Can I kayak if I don’t know how to swim?

kayak swimCan I kayak if I don’t know how to swim?

By Gary Mechanic

One of the frequent questions we get at “The Kayakers” is: “Do I have to know how to swim to take a kayak lesson or go paddling?”  The short answer is: “Absolutely NOT!”

Although it’s better to be able to swim than not be able, the longer answer is there is no need for you to be able to swim when you go kayaking, or you are just learning to kayak, for several reasons.

We never go kayaking without a “PFD” or personal floatation device.  Only a very small percentage of humans cannot float without aid. But all people can float for an extended period of time with little effort while wearing a PFD.  Wearing a PFD helps you float if you come out of your kayak and it helps you re-enter your kayak with less effort.   And even if you’re the best swimmer in the world, a PFD will help keep you afloat.

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Kayaking IS the alternative to swimming.  It is one of the most efficient, safe and easy ways to travel on a river or lake without getting wet.  Humans have crossed both oceans in small kayaks!  So if you learn to Eskimo roll, you won’t even have to exit the kayak if you tip over, and you won’t have to swim again unless you want to!

For the beginning kayaker taking a lesson that includes a “wet exit”, swimming is not a required skill.  We teach paddlers to NEVER let go of their kayak if they tip.  During lessons, an instructor will assist you the first time you perform a wet exit.  Upon exiting the kayak you will immediately float to the surface and grab your kayak’s decklines.  The instructor will insure your safety while directing you through the steps of an assisted rescue to get back in the kayak easily and quickly.  By the end of the lesson, you will be able to exit, empty and re-enter your kayak with another paddler’s assistance in less than a minute.  No swimming required!

Finally, if you tip over in your kayak and you don’t know how to perform a self-rescue by rolling your kayak, or by re-entering the kayak from the water, then the kayak itself is a giant floatation device! On open water and large rivers it is almost always a better choice to hold onto the kayak for floatation (and visibility), than to try to swim to shore.

So whether you know how to swim or not, let us teach you how to kayak and you’ll never have to swim again!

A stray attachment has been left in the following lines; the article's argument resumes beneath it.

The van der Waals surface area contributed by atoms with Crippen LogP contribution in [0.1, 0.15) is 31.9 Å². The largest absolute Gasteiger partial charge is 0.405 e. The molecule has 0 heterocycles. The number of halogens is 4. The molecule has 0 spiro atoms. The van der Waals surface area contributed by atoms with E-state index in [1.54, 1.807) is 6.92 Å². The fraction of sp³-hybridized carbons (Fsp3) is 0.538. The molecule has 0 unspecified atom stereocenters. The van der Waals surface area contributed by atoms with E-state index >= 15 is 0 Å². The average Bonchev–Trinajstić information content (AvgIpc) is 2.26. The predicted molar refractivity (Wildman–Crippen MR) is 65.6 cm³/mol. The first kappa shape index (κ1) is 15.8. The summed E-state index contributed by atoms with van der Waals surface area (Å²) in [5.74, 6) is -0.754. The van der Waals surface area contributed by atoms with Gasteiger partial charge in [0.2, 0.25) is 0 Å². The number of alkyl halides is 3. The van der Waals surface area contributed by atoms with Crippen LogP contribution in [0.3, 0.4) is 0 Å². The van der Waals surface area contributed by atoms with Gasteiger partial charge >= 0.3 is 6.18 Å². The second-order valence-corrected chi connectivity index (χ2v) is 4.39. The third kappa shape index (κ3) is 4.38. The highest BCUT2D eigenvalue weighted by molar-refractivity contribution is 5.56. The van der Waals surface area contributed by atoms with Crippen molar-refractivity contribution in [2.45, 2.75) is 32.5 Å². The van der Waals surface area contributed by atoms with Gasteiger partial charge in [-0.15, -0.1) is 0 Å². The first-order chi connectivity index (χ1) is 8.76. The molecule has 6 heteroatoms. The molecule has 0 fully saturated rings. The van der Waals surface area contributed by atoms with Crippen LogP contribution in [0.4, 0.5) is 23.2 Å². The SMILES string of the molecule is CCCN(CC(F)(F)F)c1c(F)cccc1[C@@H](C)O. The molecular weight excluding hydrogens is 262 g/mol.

Comments

Can I kayak if I don’t know how to swim? — 10 Comments

  1. Sorry, We are in the West burbs of Chicago. Kayak classes are in Aurora, IL. I do know a place in Crystal River Florida called Aardvark Kayak. They do classes. That area is a beautiful place to kayak. I was there in March. We saw a lot of Manatees and other wildlife. Well worth the trip

  2. I live near Houston Texas. Do you know of any good classes my wife and I could take? We are both beginners and my wife cannot swim. We are looking at buying a Tandem Kayak, From Riot Kayaks Polarity 16.5 Tandem Kayak. would this be a good Kayak for us to start with? We don’t want two separate Kayaks.
    Thanks for any info and help.
    Rusty and Lisa

      • Thank you, Brian. Whats your opinion on the Kayak I mentioned above? We live near three major lakes. Lake Livingston, Sam Rayburn Lake and Toledo Bend Reservoir. So we have plenty of water to choose from. Just wondering if the Polarity 16.5 Tandem Kayak from Riot Kayaks would be a good choice? This Kayak has great reviews so it looks like it would be a good one to choose. Just wanted a professionals opinion.
        Thanks,
        Rusty

  3. Rusty
    That is a loaded question for me. I see tandems as the divorce mobile. You both have to be in sync. I would take the class first. As your skill levels improve, the better kayak you will want to have. If there is a place to rent or demo the kayak, that would be the best option.

    It is not just the kayaks performance. For example, there are some great kayaks I like but, the kayak model just hits my knee the wrong way. Or a seat or the foot pegs is not comfortable to me. However the kayak may be a good kayak.

    Do not rush into buying, try a few. I like kayaks with Skegs not rudders. I also like kayaks with bulkheads and storage. This helps with flotation too.

    You will find at the beginning you may be looking for a kayak that is more stable. As your skills get better, that may not be as important. Better performance may what you are looking for then. Also storage may be something to think about.

    In Short, Try them out, kayak with a meetup group or club. Then try the kayak again.
    Hope this helped. I know its not a simple answer
    Brian

  4. Thank you, that’s what we needed to know. We will take your advice and try different ones out before we make a purchase. Thanks again.
    Take care,
    Rusty

  5. Me and my girl friendwant to go kayak fishing is there a class in San Antonio TX we could take

  6. Any place in San Diego area that you recommend? I plan to take a swim class anyway but I’ve been wanting to kayak and felt that I couldn’t because of not knowing how to swim. Thanks in advance for any advice.

    • Hi Suze.
      I do not know any places in that area. But, if you do find a place , Please share.
      Thanks
      Brian